It is Sunday night and Izzy and I sit alone in our hotel room. We had family here all weekend but everyone is gone now. It’s just the two of us snuggled warmly in bed while the snow begins to fall outside. I have not been home in three weeks and it has been two and a half months for Izzy. If I were to guess, I would say over the past eight and a half months she has probably only spent four or five weeks there. Home is merely a memory for her. She doesn’t ask about it anymore. Living in a hotel has satisfied her desire for freedom and I provide both the security and stability she requires.
Nearly three weeks after discharge Izzy is doing remarkable. She’s running around here like she owns the place and even playing golf and riding her scooter up and down the halls. She’s strong enough to climb in and out of the car on her own and beginning to take bites of solid food. Honestly she’s doing better than she was even before transplant. Naturally it is time to knock her down again – we start radiation tomorrow here in Cincinnati. The first two days are just preparatory and then she will receive outpatient radiation to the surgical bed around her left kidney for twelve days beginning Wednesday.
They decided to keep us in Cincinnati for radiation to keep her on Solaris to prevent a TMA flare it can trigger. We need desperate prayer that the TMA does not flare up again. Her kidney function is back to optimal performance now without any medication but these twelve doses of radiation are going directly around one of her kidneys. They will do their best to shield the left kidney but it is impossible to block it from all exposure. Too much exposure could trigger another flare which could result in kidney failure. Kidney failure would bring problems of it’s own, but our biggest fear is not being able to continue down the path of treatment we are headed. A path that increases the chance of a cure by an additional 20%. Please pray specifically for the protection of her kidneys. Pray that this radiation kills any invisible cancer cells that may be present but still undetectable. That’s how Neuroblastoma works. A patient is labeled ‘No Evidence of Disease’ because there isn’t disease that can be detected, but it will be years before we are given the word ‘cured’ meaning hers has proven itself to be all gone. That is why they continue on with treatment. The statistics for relapse are so high they always assume there are still some cells remaining. And the those statistics after relapse are horrid.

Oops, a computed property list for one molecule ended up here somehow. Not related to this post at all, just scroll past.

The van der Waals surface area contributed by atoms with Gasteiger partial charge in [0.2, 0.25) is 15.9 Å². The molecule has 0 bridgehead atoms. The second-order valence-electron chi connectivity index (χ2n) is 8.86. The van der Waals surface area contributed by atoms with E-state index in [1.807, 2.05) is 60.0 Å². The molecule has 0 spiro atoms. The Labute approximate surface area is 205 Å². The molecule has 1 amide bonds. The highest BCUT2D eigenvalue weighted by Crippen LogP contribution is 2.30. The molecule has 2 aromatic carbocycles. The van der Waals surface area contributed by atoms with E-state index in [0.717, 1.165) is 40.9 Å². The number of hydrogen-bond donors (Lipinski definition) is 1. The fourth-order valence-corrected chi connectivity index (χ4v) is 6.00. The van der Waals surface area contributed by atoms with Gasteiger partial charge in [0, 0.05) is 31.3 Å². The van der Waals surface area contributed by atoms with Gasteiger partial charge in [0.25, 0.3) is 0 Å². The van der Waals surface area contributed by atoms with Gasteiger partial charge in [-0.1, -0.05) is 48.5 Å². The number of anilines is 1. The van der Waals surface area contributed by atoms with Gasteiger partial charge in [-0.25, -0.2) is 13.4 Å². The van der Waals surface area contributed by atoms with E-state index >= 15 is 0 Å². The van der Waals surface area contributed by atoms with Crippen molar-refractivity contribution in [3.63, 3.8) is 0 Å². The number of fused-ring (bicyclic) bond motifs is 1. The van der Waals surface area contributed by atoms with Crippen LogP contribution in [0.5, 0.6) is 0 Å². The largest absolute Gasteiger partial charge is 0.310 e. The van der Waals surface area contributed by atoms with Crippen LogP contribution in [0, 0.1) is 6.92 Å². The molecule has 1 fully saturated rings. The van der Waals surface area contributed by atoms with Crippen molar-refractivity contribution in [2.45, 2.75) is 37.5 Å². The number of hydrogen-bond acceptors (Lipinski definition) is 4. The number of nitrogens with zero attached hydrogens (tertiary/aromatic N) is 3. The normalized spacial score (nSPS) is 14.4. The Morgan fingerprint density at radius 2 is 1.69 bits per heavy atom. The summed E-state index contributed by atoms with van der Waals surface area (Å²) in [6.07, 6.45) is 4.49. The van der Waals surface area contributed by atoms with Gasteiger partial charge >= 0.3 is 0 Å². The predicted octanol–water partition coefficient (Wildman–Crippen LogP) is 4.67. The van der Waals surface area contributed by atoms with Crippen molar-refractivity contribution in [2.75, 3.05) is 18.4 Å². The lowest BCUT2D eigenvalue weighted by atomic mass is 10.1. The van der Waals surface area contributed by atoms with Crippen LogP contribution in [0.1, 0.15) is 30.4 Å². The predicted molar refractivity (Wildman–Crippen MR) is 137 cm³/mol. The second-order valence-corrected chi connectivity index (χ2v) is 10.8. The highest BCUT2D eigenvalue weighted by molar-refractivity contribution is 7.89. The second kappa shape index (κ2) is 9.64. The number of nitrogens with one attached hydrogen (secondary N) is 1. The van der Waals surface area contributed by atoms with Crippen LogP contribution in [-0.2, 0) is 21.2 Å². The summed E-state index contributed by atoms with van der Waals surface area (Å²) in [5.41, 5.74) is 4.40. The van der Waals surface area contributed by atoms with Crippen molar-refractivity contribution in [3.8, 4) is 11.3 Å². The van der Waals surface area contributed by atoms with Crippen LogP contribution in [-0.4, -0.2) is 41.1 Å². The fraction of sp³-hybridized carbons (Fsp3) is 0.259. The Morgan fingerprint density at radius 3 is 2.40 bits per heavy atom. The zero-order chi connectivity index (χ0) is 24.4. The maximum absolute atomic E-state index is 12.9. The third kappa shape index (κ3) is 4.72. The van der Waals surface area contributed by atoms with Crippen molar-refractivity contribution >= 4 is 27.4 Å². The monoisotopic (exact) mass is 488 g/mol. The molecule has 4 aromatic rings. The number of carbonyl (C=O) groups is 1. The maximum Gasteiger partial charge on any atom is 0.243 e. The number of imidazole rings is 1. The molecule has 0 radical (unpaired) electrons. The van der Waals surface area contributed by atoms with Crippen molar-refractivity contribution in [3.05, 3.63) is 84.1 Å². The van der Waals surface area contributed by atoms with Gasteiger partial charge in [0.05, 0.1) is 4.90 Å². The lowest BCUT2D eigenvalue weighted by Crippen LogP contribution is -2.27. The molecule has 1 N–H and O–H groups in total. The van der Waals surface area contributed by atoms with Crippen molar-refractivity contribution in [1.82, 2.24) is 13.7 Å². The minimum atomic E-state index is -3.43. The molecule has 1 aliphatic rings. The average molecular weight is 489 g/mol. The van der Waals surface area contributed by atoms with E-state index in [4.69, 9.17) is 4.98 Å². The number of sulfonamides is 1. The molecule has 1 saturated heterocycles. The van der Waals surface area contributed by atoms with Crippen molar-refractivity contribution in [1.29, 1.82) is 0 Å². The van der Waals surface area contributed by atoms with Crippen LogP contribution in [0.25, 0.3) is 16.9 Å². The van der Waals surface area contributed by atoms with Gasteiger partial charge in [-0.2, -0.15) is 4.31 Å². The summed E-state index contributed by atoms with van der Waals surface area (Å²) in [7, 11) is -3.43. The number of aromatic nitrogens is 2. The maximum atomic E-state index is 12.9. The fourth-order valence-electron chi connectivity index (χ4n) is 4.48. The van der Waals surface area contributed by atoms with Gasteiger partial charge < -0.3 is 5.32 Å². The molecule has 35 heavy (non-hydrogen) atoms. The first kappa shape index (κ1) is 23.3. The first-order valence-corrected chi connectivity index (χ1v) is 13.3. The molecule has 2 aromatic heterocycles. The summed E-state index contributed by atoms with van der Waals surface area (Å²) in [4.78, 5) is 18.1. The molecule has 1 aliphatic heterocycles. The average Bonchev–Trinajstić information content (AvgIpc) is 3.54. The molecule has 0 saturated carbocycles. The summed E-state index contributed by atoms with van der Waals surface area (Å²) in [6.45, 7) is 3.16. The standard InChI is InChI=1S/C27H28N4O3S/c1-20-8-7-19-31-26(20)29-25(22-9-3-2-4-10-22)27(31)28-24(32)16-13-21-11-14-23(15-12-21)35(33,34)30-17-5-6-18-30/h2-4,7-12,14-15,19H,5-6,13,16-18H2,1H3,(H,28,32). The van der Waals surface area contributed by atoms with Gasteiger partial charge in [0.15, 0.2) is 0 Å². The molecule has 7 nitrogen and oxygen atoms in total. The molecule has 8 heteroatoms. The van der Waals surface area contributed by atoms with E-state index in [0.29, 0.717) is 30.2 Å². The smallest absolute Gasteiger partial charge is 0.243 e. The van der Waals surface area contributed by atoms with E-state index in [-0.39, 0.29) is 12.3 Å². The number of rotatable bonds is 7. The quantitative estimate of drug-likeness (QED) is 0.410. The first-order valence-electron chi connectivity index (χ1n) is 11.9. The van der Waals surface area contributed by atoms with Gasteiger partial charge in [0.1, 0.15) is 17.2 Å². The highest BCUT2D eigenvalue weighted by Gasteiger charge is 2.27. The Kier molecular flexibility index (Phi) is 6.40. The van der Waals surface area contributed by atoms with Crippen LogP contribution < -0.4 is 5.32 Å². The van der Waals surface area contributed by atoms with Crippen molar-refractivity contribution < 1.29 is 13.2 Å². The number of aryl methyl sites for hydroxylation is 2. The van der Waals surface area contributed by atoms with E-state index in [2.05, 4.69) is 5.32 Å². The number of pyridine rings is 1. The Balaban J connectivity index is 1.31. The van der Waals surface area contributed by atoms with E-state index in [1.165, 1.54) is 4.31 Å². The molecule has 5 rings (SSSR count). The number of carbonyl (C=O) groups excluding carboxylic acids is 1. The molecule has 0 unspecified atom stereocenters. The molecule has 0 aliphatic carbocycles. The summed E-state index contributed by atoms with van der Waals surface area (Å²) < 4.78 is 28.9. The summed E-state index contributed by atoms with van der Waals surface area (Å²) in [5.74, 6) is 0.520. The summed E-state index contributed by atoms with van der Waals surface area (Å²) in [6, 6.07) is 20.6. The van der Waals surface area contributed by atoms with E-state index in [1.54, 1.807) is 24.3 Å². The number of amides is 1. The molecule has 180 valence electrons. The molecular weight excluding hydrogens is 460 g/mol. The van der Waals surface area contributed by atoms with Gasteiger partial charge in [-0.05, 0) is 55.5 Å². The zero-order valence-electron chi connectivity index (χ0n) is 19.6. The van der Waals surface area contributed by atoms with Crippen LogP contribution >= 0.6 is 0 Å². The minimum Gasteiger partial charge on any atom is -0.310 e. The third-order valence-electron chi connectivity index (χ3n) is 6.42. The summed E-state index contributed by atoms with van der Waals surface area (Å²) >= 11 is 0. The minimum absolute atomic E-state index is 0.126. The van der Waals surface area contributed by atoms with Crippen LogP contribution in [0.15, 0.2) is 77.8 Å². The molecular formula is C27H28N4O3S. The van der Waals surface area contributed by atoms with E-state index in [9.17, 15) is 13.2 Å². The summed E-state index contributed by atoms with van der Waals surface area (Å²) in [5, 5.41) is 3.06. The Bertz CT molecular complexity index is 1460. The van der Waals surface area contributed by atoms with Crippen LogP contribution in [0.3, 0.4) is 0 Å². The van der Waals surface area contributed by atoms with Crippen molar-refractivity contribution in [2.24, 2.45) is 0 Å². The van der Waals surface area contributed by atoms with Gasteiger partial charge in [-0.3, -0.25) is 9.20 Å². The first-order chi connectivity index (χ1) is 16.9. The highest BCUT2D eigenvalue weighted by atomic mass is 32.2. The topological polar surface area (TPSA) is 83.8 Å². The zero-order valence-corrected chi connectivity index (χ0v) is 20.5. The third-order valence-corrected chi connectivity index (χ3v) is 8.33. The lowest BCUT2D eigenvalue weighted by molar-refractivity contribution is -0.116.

I find myself lost in the dark shadows of suffering, struggling to hope, fighting to keep my head above water. Daily Izzy dances around our room giggling with innocence. She talks of all the things she longs to do. Plant flowers. Go to Poppy’s lake. Build a sand castle. Swim. Go to Disney World. Most of which will not happen in 2013. I cry because I know I can no more promise her that she can do her favorite things than I can promise her it will not rain tomorrow. I am sad and long to go to bed but she is so full of life and joy she wants only to lay awake all night laughing and talking. My heart is broken to see her so happy and so healthy because I know more treatment is on the horizon. And when she recovers from that there will be more. She will drift off to sleep dreaming of her favorite things. I will cry myself to sleep wishing she could have them in real life.
I have put off a written update as long as I could because I never wanted this journey to be one that takes people down with it. But I have no need to pretend to be something I am not, to pretend to be stronger than I am. If I have ever been anything it is authentic. I cannot write words of joy and hope when I do not possess them. I can only paint a picture of our journey as I see it on any given day. Somedays I see the potential for it to be a beautiful work of art when all is said and done. I see the blobs of color on the canvas as they come together with the potential for brilliance. But then there are other days. On those other days I simply can’t look past the shadows suffering has cast on the room to even make my way to the canvas.
The past few mornings Izzy has woke up singing ‘O’ Come, O’ Come, Emmanuel’, which I haven’t sang to her since the first few weeks in January. Once again The Lord reminds me that first and foremost she is His child. Even though I am so tired and broken down, He has ensured that this song of liberation continues to make it’s way into her spirit. I can only imagine what has been happening in her dreams before she awakes singing, “Rejoice, Rejoice. Emmanuel. God will come for you, rescue you, Israelle.” (Her version)